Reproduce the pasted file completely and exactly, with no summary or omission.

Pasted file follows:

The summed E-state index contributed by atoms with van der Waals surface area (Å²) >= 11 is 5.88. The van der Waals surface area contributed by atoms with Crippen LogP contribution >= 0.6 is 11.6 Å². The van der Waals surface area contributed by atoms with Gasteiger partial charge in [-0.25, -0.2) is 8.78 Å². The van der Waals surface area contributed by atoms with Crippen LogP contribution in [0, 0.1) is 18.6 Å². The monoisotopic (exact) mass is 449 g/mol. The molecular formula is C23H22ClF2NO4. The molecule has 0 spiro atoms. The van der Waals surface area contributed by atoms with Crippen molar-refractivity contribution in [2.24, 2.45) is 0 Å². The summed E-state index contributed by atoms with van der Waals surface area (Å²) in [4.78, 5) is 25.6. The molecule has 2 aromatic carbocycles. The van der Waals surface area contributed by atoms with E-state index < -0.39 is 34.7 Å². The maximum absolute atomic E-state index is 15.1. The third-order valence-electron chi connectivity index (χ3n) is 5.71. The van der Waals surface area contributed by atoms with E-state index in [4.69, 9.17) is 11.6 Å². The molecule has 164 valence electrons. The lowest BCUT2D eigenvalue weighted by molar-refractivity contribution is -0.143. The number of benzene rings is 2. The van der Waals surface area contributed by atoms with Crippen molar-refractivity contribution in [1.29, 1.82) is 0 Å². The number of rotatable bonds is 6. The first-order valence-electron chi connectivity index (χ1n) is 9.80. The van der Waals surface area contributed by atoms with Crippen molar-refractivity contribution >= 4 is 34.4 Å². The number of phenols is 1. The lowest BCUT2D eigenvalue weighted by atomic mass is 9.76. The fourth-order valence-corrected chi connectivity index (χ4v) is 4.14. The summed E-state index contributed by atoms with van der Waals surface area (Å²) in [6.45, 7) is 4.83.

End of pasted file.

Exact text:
The summed E-state index contributed by atoms with van der Waals surface area (Å²) >= 11 is 5.88. The van der Waals surface area contributed by atoms with Crippen LogP contribution >= 0.6 is 11.6 Å². The van der Waals surface area contributed by atoms with Gasteiger partial charge in [-0.25, -0.2) is 8.78 Å². The van der Waals surface area contributed by atoms with Crippen LogP contribution in [0, 0.1) is 18.6 Å². The monoisotopic (exact) mass is 449 g/mol. The molecular formula is C23H22ClF2NO4. The molecule has 0 spiro atoms. The van der Waals surface area contributed by atoms with Crippen molar-refractivity contribution in [2.24, 2.45) is 0 Å². The summed E-state index contributed by atoms with van der Waals surface area (Å²) in [4.78, 5) is 25.6. The molecule has 2 aromatic carbocycles. The van der Waals surface area contributed by atoms with E-state index < -0.39 is 34.7 Å². The maximum absolute atomic E-state index is 15.1. The third-order valence-electron chi connectivity index (χ3n) is 5.71. The van der Waals surface area contributed by atoms with E-state index in [4.69, 9.17) is 11.6 Å². The molecule has 164 valence electrons. The lowest BCUT2D eigenvalue weighted by molar-refractivity contribution is -0.143. The number of benzene rings is 2. The van der Waals surface area contributed by atoms with Crippen molar-refractivity contribution in [1.29, 1.82) is 0 Å². The number of rotatable bonds is 6. The first-order valence-electron chi connectivity index (χ1n) is 9.80. The van der Waals surface area contributed by atoms with Crippen molar-refractivity contribution >= 4 is 34.4 Å². The number of phenols is 1. The lowest BCUT2D eigenvalue weighted by atomic mass is 9.76. The fourth-order valence-corrected chi connectivity index (χ4v) is 4.14. The summed E-state index contributed by atoms with van der Waals surface area (Å²) in [6.45, 7) is 4.83.